GHWY trials innovative online outreach for care experienced young people 

In response to the unprecedented restrictions experienced during Spring/Summer 2020 and beyond, Go Higher West Yorkshire (GHWY) has sought to adapt and innovate to ensure our engagement with core target groups continues, albeit in a very different way.   

This has included reimagining our bespoke outreach with care experienced young people, which usually takes place in a highly interactive, informal learning setting. Channelling this kind of outreach online would be fraught with difficulties, not least in terms of safeguarding the identity and wellbeing of care experienced children online.   

In consultation with local Virtual Schools, an alternative approach to engagement was devised, designed to enhance interest and skills for higher education within an independent study context. GHWY’s ‘Summer Project’ invited care experienced young people aged 16+ to research a big issue of importance to them. Guided through four stages of a research project format, participants received access to curated visual resources and bespoke weekly briefs, with the opportunity to submit their completed project at the end. 

This project was designed with  three things in mind:  

  1. There has been a lot going on in the world recently and it can be hard to make sense of it all.  Conducting research can help  young people  channel  their  interest in an important topic and communicate it academically and professionally.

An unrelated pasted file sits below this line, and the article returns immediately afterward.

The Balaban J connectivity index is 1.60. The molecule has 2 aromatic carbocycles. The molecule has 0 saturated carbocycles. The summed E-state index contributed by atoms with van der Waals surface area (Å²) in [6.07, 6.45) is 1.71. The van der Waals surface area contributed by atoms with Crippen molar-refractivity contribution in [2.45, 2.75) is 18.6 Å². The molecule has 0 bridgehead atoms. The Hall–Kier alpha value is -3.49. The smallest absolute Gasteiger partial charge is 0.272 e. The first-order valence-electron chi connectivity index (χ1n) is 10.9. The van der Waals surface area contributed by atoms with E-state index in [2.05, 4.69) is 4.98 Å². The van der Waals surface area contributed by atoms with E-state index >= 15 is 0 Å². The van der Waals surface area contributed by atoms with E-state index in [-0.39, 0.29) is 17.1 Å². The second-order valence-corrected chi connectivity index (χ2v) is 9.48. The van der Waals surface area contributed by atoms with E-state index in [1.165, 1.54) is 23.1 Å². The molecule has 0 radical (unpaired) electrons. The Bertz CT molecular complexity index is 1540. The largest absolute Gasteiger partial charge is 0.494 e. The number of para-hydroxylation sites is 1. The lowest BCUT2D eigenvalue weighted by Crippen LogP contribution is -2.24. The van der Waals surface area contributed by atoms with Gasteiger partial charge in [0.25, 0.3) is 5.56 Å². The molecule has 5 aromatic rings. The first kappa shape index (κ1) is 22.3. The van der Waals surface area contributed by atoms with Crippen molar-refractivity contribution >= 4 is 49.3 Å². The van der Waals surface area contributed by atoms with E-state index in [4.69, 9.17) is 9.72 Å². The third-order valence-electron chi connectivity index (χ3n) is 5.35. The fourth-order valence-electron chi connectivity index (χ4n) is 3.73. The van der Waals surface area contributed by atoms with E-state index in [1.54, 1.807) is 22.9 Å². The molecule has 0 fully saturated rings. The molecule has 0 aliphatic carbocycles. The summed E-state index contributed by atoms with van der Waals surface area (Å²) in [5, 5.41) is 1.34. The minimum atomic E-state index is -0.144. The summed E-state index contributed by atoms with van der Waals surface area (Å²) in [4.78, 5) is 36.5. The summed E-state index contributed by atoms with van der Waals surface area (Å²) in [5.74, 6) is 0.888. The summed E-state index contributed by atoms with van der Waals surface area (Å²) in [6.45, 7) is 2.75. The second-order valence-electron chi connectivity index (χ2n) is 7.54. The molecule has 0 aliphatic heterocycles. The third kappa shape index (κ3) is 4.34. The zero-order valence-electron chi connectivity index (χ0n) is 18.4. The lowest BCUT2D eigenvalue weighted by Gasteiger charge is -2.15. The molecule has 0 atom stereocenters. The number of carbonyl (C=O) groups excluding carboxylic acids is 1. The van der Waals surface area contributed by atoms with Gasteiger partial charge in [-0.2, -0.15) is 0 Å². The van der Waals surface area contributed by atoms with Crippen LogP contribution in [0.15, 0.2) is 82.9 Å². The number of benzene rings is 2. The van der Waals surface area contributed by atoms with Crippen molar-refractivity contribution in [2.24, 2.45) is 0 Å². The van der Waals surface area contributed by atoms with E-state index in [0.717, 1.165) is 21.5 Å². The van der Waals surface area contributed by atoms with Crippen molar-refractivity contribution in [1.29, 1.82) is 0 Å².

2. Care experienced young  people often have  passionate opinions but can struggle to  communicate these  articulately.  The project is designed  to empower them to have greater ownership  and understanding of their insights, opinions and experiences. 
  3. A research-based project can develop several skills, including critical thinking and time management, which can help  young people  as they progress,  whether  they  choose higher education or not.   

Despite endorsement from our local partnerships and efforts to reach as many young people as possible, the project unfortunately received little engagement. There are likely to be several contributory factors to this, including the relational void associated with indirect engagement and the timing of delivery over the summer. One clear advantage of this model of outreach is that its initial production is sustained, allowing the project to be back up and running in a short space of time should modifications be identified. 

As we all embark upon new territory, reflective evaluation is vital to learn lessons and improve our online outreach delivery.  This is new to us all.  Some things will work well, others won’t. One thing remains clear – we will keep trying to get things right in order to reduce inequalities in HE access, success and progression in our region. A pandemic won’t stop us! 


Natalie Aldridge, GHWY Collaborative Outreach Officer